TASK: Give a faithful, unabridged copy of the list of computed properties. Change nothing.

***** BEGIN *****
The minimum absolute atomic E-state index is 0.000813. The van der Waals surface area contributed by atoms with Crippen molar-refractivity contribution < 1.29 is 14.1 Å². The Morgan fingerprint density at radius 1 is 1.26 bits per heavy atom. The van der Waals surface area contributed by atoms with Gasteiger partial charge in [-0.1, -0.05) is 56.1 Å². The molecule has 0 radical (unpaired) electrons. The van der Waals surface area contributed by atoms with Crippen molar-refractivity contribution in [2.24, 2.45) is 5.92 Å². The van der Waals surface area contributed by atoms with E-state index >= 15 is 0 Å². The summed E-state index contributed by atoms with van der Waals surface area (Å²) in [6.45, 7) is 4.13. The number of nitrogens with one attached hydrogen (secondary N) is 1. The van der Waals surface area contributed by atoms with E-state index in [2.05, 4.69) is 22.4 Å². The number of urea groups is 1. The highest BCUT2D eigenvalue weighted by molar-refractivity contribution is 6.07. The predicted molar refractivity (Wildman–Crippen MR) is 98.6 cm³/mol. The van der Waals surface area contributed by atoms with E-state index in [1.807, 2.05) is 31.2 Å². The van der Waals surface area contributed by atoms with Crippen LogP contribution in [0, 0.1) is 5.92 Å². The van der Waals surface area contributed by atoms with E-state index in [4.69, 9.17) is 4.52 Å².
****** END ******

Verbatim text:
The minimum absolute atomic E-state index is 0.000813. The van der Waals surface area contributed by atoms with Crippen molar-refractivity contribution < 1.29 is 14.1 Å². The Morgan fingerprint density at radius 1 is 1.26 bits per heavy atom. The van der Waals surface area contributed by atoms with Gasteiger partial charge in [-0.1, -0.05) is 56.1 Å². The molecule has 0 radical (unpaired) electrons. The van der Waals surface area contributed by atoms with Crippen molar-refractivity contribution in [2.24, 2.45) is 5.92 Å². The van der Waals surface area contributed by atoms with E-state index >= 15 is 0 Å². The summed E-state index contributed by atoms with van der Waals surface area (Å²) in [6.45, 7) is 4.13. The number of nitrogens with one attached hydrogen (secondary N) is 1. The van der Waals surface area contributed by atoms with E-state index in [2.05, 4.69) is 22.4 Å². The number of urea groups is 1. The highest BCUT2D eigenvalue weighted by molar-refractivity contribution is 6.07. The predicted molar refractivity (Wildman–Crippen MR) is 98.6 cm³/mol. The van der Waals surface area contributed by atoms with E-state index in [1.807, 2.05) is 31.2 Å². The van der Waals surface area contributed by atoms with Crippen LogP contribution in [0, 0.1) is 5.92 Å². The van der Waals surface area contributed by atoms with E-state index in [4.69, 9.17) is 4.52 Å².